One year on - and it's not turned out quite as many people in education had expected. An air of disappointment - even betrayal - is still palpable in many of the nation's staffrooms.
But is this mood justified? Teachers and educators may have had great expectations, but were they realistic? What exactly did they hope for from the new Government - other than Chris Woodhead's head on a silver platter?
In fact they've got an administration which really has put education at the top of its agenda. They're getting extra money to reduce class sizes, repair and modernise school buildings, buy new books, and link schools up to the Internet. They're getting back-up in the shape of summer schools, after-school clubs, homework guidelines, action on truancy, and - in the primary schools - a literacy strategy which includes extra training and well-received teaching materials. They're even getting a General Teaching Council, with more representation than many people expected.
But the truth is that, for many teachers, the enormous strides which have been made over the past year pale into insignificance beside their phased pay award. Once the Government had strapped itself to Tory spending limits, of course, this disappointment was inevitable - as it was for the nurses. Seen in the context of overall economic policy it makes some sense; it could be argued that had the incoming Government not convinced the money men that it was serious about holding down public sector pay, rising interest rates alone could have wiped out any gains in individual pay packets.
But the root of the problem is that teachers still do not feel appreciated or understood. Their best efforts and their real difficulties alike seem to go unrecognised. "Naming and shaming" exercises have had more impact with the public than "OFSTED Oscars", or advertising campaigns extolling the virtues of the teaching profession.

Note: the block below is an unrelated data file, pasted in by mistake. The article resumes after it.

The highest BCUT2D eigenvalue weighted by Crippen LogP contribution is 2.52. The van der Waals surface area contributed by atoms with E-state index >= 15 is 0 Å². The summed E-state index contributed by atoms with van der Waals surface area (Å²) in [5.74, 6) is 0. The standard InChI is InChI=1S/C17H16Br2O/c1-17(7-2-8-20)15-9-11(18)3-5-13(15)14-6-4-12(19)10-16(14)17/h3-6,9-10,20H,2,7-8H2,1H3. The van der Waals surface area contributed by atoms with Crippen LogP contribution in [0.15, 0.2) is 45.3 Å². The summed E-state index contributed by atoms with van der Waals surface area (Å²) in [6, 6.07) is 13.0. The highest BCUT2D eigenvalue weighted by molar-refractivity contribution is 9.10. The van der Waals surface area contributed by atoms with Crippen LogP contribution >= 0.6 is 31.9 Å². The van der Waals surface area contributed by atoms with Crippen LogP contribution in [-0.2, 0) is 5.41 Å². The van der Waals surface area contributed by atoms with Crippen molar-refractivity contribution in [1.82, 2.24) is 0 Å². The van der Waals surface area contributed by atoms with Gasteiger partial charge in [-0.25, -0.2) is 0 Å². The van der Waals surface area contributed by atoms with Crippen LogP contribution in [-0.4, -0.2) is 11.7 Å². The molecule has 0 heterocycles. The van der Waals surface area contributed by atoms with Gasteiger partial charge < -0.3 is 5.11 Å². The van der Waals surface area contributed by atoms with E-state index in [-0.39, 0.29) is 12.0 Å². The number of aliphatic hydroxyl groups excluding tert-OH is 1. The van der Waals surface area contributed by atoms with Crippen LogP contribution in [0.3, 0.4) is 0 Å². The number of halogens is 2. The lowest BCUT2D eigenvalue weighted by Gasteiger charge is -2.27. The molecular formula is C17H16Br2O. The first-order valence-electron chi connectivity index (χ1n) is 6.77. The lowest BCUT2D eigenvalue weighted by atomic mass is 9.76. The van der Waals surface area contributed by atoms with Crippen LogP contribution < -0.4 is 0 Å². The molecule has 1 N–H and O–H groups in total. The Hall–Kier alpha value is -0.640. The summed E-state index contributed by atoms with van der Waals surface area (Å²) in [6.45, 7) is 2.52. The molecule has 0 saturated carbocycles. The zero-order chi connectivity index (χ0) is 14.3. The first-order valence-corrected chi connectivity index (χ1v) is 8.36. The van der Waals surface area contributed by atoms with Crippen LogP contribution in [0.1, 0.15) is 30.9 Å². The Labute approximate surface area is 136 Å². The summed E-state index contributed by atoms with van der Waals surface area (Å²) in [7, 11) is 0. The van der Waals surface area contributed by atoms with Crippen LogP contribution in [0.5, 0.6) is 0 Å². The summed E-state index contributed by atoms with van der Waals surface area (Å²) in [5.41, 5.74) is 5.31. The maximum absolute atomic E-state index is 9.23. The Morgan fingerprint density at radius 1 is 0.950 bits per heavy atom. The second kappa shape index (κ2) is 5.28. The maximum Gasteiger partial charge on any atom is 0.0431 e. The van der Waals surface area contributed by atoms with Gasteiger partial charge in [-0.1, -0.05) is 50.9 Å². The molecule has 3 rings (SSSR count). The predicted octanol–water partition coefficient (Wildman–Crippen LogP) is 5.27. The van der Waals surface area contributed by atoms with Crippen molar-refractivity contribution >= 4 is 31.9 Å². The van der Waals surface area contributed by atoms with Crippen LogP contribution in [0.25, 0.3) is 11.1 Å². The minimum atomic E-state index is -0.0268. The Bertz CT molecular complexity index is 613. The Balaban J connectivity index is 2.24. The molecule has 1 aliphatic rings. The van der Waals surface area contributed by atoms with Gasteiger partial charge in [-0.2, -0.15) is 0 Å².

This is the management problem the Government must solve if their vision of education is to become a reality. Simply berating the workforce is not the way forward; a more sophisticated approach is necessary - but at least there are signs that the second year could bring a more positive mood.
First, morale is bound to rise in schools which benefit directly from the pound;2 billion set aside for repairs and modernisation - such as the 4,000 Victorian schools which still have outside lavatories. Since such funds are only now finding their way into local authorities' budgets, the impact will not be felt in the schools before September at the earliest. Similarly, the first 100,000 pupils - and their teachers - will start to profit from smaller class sizes in the autumn term.
Secondly, teachers will benefit from feeling that society is now more focused on education, and the Government does recognise that the schools cannot do the job of educating the younger generation alone. Parents must pull their weight; summer schools will target the skills of low achievers; truancy and exclusion are seen as the responsibility of the entire community. The boost given to further education by David Blunkett's pound;100m cash injection, the National Year of Reading, the emphasis on lifelong learning, Welfare to Work - all will combine to raise the status of education.
Thirdly, some teachers - battling with an avalanche of paperwork and having been criticised relentlessly for more than a decade - have lost their excitement and their confidence. Over the next year, many will get lively, focused in-service training - especially in more effective methods of teaching literacy and numeracy; suggested lesson plans and the opportunity to swap ideas with other teachers on the Internet; and new books, teaching materials and resources.
With the Education Bill almost with us, a coherent picture is emerging. This time next year, we will see more clearly the shape of the education jigsaw - and whether the piece marked "teachers" has clicked into its rightful place.